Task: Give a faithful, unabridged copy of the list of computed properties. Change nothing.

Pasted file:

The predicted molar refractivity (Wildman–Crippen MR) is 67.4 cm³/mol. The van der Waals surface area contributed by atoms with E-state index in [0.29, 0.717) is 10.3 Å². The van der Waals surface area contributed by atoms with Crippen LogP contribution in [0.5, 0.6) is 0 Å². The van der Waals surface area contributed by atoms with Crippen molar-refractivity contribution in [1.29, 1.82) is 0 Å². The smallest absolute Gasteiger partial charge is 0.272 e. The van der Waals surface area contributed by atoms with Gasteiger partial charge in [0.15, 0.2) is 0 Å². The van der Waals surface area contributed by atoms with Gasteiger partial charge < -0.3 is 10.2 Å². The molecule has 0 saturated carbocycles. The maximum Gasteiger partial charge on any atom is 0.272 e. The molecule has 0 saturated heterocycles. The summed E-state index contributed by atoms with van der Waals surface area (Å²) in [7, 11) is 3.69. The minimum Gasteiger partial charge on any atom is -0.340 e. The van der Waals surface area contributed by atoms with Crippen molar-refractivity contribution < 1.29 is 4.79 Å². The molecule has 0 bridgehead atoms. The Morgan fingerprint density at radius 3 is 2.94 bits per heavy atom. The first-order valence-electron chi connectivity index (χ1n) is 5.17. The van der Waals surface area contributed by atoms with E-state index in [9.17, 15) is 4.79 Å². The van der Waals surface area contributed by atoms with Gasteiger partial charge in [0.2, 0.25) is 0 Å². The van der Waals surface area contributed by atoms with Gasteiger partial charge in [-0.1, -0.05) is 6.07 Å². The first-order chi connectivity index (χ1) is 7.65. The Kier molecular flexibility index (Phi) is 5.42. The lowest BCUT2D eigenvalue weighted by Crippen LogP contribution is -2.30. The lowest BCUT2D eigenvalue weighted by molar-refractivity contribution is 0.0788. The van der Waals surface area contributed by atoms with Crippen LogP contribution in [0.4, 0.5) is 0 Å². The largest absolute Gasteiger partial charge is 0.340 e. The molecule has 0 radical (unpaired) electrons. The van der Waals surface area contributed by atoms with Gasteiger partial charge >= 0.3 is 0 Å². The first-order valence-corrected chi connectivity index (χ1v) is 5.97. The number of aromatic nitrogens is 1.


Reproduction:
The predicted molar refractivity (Wildman–Crippen MR) is 67.4 cm³/mol. The van der Waals surface area contributed by atoms with E-state index in [0.29, 0.717) is 10.3 Å². The van der Waals surface area contributed by atoms with Crippen LogP contribution in [0.5, 0.6) is 0 Å². The van der Waals surface area contributed by atoms with Crippen molar-refractivity contribution in [1.29, 1.82) is 0 Å². The smallest absolute Gasteiger partial charge is 0.272 e. The van der Waals surface area contributed by atoms with Gasteiger partial charge in [0.15, 0.2) is 0 Å². The van der Waals surface area contributed by atoms with Gasteiger partial charge < -0.3 is 10.2 Å². The molecule has 0 saturated carbocycles. The maximum Gasteiger partial charge on any atom is 0.272 e. The molecule has 0 saturated heterocycles. The summed E-state index contributed by atoms with van der Waals surface area (Å²) in [7, 11) is 3.69. The minimum Gasteiger partial charge on any atom is -0.340 e. The van der Waals surface area contributed by atoms with Crippen molar-refractivity contribution < 1.29 is 4.79 Å². The molecule has 0 bridgehead atoms. The Morgan fingerprint density at radius 3 is 2.94 bits per heavy atom. The first-order valence-electron chi connectivity index (χ1n) is 5.17. The van der Waals surface area contributed by atoms with E-state index in [9.17, 15) is 4.79 Å². The van der Waals surface area contributed by atoms with Gasteiger partial charge in [0.2, 0.25) is 0 Å². The van der Waals surface area contributed by atoms with Gasteiger partial charge in [-0.1, -0.05) is 6.07 Å². The first-order chi connectivity index (χ1) is 7.65. The Kier molecular flexibility index (Phi) is 5.42. The lowest BCUT2D eigenvalue weighted by Crippen LogP contribution is -2.30. The lowest BCUT2D eigenvalue weighted by molar-refractivity contribution is 0.0788. The van der Waals surface area contributed by atoms with Crippen LogP contribution in [0.4, 0.5) is 0 Å². The largest absolute Gasteiger partial charge is 0.340 e. The molecule has 0 radical (unpaired) electrons. The van der Waals surface area contributed by atoms with Gasteiger partial charge >= 0.3 is 0 Å². The first-order valence-corrected chi connectivity index (χ1v) is 5.97. The number of aromatic nitrogens is 1.